You might be thinking at this point: "David, that's great that your so happy, but what exactly am I supposed to do with these things?"  That's a great question!  Did you know that a drink called Pisco Punch was once the most popular drink in San Francisco?  Do you know what a real Whiskey Cocktail is?  Did you know that the Jack Rose is my favorite drink but that it needs Jennifer's grenadine or else it just plain doesn't work?  Do you want to know where you can find these recipes or what exactly orgeat is?  Click here!

The Gum Syrup and Pineapple Gum Syrup will be in stock as of next Thursday.  The Orgeat and Grenadine will for now still be hand made by Jennifer herself and they need an extra week, so the following Thursday for them. 

-David Driscoll


Russian River Brewery Blows My Mind (Again)

The Supplication is insanely delicious - get some now!

Not to deviate from the emphasis of this blog for too long, but since our beer guy Bryan Brick doesn't care much for weblogging, I'm going to give it up for Russian River Brewery today.  For those of you out there who haven't noticed our beer department lately, it has been completely transformed.  No longer sporting Becks, Corona, or Budweiser six-packs for those last minute wine shoppers who forgot they needed a few cold ones, our new selection is on a single bottle basis and features the best and brightest craft-brewed beers from artisan brewers world-wide.  The entire Redwood City staff has been along for the ride and we have witnessed an entirely new base of customers frequent our store on a daily basis.  Some of these bottles are priced like a normal bottle of Anchor Steam, and some can be as much as $40 (for a single bottle of beer!).  Like whiskey, many beers are now being aged and enhanced in bourbon barrels, wine casks, you name it.  It is a market that has taken the booze world by storm and, in my opinion, it is the most exciting part of our store at the moment.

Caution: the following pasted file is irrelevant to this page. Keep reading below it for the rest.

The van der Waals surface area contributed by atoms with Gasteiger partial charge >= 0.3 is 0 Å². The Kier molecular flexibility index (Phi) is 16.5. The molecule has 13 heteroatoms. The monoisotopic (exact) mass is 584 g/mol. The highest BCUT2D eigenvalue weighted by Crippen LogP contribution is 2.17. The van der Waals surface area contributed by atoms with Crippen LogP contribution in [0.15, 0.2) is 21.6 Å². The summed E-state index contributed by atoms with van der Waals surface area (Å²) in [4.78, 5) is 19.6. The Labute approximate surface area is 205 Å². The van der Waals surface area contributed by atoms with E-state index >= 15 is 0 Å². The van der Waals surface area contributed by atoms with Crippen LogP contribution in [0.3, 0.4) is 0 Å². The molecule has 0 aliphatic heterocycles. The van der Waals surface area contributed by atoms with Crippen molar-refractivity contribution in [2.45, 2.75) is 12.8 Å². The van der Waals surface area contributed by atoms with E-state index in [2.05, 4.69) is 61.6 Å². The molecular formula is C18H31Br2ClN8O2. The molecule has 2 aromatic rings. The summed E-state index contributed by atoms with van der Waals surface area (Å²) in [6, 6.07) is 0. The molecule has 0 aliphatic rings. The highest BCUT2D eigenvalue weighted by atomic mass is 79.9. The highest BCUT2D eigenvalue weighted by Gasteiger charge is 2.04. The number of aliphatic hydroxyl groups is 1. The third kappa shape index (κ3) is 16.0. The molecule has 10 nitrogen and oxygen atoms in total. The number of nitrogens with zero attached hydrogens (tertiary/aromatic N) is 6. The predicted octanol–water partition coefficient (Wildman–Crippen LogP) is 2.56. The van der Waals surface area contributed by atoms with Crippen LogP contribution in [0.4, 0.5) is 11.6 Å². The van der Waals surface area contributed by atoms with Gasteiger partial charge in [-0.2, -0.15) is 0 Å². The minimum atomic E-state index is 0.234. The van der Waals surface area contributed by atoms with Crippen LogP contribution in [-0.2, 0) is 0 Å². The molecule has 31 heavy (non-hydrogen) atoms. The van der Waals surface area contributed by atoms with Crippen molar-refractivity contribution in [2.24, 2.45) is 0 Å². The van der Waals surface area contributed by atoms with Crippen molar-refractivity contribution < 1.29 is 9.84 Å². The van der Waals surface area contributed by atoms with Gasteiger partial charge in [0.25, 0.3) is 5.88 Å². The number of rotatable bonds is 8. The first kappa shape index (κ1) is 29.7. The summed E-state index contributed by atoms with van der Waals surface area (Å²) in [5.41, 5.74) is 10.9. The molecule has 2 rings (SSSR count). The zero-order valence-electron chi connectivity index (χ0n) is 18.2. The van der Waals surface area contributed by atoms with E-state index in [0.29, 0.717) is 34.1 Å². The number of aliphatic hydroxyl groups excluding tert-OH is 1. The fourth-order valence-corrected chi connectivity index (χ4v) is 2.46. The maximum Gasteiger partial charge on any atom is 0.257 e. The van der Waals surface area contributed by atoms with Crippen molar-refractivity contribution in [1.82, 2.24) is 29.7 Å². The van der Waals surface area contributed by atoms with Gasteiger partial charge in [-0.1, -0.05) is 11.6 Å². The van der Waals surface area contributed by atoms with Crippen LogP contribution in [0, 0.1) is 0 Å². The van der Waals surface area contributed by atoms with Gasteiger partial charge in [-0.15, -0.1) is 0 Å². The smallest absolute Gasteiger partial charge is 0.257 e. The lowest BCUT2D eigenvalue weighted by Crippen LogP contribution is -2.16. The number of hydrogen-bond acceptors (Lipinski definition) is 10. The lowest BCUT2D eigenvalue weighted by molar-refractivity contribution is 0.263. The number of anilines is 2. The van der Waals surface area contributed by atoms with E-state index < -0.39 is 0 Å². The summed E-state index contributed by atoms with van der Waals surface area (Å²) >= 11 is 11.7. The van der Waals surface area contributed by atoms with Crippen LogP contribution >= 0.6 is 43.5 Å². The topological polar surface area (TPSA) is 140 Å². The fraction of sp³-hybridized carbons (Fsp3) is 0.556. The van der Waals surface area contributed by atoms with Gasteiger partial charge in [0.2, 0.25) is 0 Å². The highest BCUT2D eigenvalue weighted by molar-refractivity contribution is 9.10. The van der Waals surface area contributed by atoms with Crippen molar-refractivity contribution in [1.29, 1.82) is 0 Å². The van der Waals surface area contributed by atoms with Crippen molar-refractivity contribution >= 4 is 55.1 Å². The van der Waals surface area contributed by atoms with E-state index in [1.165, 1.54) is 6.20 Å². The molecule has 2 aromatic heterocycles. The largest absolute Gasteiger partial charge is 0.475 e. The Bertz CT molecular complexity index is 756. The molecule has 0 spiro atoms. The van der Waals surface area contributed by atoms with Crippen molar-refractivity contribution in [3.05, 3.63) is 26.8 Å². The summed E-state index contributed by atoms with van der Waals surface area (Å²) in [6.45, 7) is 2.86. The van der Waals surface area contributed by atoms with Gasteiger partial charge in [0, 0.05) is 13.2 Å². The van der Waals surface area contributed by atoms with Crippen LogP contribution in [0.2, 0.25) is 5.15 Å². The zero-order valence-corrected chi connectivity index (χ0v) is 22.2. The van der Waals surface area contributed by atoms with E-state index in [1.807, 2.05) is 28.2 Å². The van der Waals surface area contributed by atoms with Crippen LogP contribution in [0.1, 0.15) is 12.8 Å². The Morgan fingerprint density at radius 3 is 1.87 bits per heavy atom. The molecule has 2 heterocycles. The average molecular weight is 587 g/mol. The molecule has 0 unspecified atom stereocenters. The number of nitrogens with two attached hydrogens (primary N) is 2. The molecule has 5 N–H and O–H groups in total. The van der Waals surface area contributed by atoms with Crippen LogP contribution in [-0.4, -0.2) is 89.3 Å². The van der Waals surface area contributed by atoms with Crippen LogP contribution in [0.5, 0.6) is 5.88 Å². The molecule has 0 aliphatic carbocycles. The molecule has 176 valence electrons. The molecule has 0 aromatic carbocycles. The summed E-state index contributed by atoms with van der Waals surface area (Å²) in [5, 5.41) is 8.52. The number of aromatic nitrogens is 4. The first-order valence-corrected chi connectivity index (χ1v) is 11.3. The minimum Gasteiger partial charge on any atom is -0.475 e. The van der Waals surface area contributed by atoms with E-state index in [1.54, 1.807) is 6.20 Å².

My epiphany during this entire process came with my first sip of Russian River Brewing's Pliny The Elder.  When Bryan first aqcuired this beer for us it was nothing short of a phenomenon.  We were selling out our allocation in minutes with people rushing over to get their hands on the two bottles we limited our customers to at that time.  Some people were driving over 100 miles to reach us!  Wondering what the fuss was all about, I threw down my money, bought a bottle, and I've never looked back since (once you've tasted Ardbeg or Talisker, can you really go back to Glenlivet 12).  I can safely say at this moment that it is my favorite beer in the world and my appetite for it is insatiable.  Brimming with concentrated hoppy flavor, the palate is soft and graceful with smaller bubbles and it finishes with a clean and refreshing bite.  The intensity of the flavor never overpowers - like other beers that I can't drink more than a few sips of despite their deliciousness.  

While the Pliny has been their bread and butter, Russian River Brewing has made beer geeks everywhere salivate with their heavier offerings noted for their big rich flavor, as well as Belgian-styled ales that made our locals forget about Brussels; the Consecration - a dark ale aged in Cabernet Sauvignon barrels; the Temptation - a blonde ale aged in French Oak Chardonnay casks; and the award winning Damnation - a strong Golden Ale done in the Belgian style.  While I enjoyed each of these beers, they weren't something I wanted to unwind with after a long day of stocking whiskey bottles. 

Last night, however, I finally brought home the newest release from RR Brewing called Supplication and I was very impressed.  Having been introduced to sour beers last year with Bryan's selection of Belgian Lambic Geuze ales, not only was I fully prepared for the tartness, I was eagerly anticipating it.  Adding some barrel-aging to the sour beers seem to be the hot thing right now, but I've been bowled over by the last few I had.  Something about the combination of tart with the dark, thick richness of a stout was too much for me.  However, the Supplication - not nearly as heavy as some of the others - was spot on.  While some barrel-aged sours had tried to punch you in the mouth with intensity, Russian River Brewing knew how to tone it down a notch and balance everything perfectly.  The brown beer is aged in Pinot Noir barrels with sour cherries added and then fermented in the bottle.  The result is a masterpiece of harmony with the tartness, the bubbles, and the hoppiness of the ale all working together in perfect unison. 

I now face a tug-of-war between two amazing flavor profiles both hankering for my complete love and affection.  The Supplication is no one-trick pony - it is a sour beer that I can drink on a nightly basis.  Now I just have to afford it.

-David Driscoll